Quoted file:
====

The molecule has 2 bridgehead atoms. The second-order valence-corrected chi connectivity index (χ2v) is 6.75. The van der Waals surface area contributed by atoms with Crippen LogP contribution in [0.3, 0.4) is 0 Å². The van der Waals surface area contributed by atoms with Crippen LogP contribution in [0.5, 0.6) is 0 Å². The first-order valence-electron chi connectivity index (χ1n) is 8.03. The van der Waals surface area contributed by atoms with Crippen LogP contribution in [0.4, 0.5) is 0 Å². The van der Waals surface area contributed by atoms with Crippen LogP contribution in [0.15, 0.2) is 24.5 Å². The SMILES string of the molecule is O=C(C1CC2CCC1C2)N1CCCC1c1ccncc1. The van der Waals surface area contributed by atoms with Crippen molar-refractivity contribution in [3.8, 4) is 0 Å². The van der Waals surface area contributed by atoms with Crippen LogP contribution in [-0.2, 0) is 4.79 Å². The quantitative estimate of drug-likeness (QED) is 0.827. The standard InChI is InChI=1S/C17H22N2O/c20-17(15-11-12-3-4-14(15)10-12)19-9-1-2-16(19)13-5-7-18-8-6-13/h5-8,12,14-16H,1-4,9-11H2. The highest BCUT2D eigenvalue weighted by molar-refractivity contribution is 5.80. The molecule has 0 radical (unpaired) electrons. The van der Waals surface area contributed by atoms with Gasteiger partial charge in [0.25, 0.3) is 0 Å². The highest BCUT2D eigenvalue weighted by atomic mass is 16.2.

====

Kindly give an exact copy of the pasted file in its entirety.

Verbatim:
The molecule has 2 bridgehead atoms. The second-order valence-corrected chi connectivity index (χ2v) is 6.75. The van der Waals surface area contributed by atoms with Crippen LogP contribution in [0.3, 0.4) is 0 Å². The van der Waals surface area contributed by atoms with Crippen LogP contribution in [0.5, 0.6) is 0 Å². The first-order valence-electron chi connectivity index (χ1n) is 8.03. The van der Waals surface area contributed by atoms with Crippen LogP contribution in [0.4, 0.5) is 0 Å². The van der Waals surface area contributed by atoms with Crippen LogP contribution in [0.15, 0.2) is 24.5 Å². The SMILES string of the molecule is O=C(C1CC2CCC1C2)N1CCCC1c1ccncc1. The van der Waals surface area contributed by atoms with Crippen molar-refractivity contribution in [3.8, 4) is 0 Å². The van der Waals surface area contributed by atoms with Crippen LogP contribution in [-0.2, 0) is 4.79 Å². The quantitative estimate of drug-likeness (QED) is 0.827. The standard InChI is InChI=1S/C17H22N2O/c20-17(15-11-12-3-4-14(15)10-12)19-9-1-2-16(19)13-5-7-18-8-6-13/h5-8,12,14-16H,1-4,9-11H2. The highest BCUT2D eigenvalue weighted by molar-refractivity contribution is 5.80. The molecule has 0 radical (unpaired) electrons. The van der Waals surface area contributed by atoms with Gasteiger partial charge in [0.25, 0.3) is 0 Å². The highest BCUT2D eigenvalue weighted by atomic mass is 16.2.